Originally Posted by bruce.augenstein@comcast.
Perhaps a nit, but chassis dynos don't measure torque. They directly measure power thru acceleration of a known mass (with a known rotational inertia) at known speeds.
Proof point: If you don't hook up a sensor to a plug wire to get rpm, you'll still get a power curve, but no torque curve. Getting rpm means you can then calculate the torque curve.
Running the rollers in differing gears will get you similar results, because greater acceleration of the rollers in, say, first gear is offset by that happening at lower speeds - in a proportional way.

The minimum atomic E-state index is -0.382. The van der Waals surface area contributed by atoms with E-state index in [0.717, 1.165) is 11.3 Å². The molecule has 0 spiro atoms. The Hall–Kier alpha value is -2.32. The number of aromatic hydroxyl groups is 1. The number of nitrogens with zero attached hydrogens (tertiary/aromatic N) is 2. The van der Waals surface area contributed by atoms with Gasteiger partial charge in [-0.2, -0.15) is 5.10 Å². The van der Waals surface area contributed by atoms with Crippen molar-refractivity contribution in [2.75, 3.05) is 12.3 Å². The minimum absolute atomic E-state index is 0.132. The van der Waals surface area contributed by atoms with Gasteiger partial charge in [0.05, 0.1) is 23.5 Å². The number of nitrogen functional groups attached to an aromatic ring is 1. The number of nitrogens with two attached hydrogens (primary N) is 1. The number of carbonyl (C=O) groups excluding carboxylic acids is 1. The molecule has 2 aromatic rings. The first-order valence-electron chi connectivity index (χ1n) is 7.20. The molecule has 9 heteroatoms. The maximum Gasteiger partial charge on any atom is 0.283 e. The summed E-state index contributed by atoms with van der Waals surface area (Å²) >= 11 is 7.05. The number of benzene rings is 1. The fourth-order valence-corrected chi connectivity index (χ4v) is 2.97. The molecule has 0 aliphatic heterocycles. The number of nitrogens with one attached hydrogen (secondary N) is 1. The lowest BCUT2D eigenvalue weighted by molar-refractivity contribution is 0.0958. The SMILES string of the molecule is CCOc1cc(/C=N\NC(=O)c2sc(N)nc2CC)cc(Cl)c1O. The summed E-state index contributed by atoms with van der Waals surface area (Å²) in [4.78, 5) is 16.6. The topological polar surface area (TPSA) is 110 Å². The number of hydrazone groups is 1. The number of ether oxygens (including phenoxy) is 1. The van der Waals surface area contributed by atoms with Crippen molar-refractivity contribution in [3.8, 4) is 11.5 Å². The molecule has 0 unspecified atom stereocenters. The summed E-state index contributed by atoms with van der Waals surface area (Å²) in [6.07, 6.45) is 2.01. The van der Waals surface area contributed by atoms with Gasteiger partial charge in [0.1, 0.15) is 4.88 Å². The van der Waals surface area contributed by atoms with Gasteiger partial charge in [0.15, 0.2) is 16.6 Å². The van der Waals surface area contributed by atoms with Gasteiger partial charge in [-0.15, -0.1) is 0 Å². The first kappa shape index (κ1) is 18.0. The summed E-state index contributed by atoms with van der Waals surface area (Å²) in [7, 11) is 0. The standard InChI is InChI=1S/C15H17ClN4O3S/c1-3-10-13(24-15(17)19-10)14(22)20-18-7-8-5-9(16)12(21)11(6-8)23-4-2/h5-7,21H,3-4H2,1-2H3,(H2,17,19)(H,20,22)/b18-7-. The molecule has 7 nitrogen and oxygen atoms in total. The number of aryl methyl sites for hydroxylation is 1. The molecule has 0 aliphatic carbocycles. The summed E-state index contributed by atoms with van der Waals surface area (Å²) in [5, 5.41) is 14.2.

Fair enough, and good info.
Regardless, for the purposes of a discussion of relative tq between cars, i accept the calculated tq values from a dyno to be adequate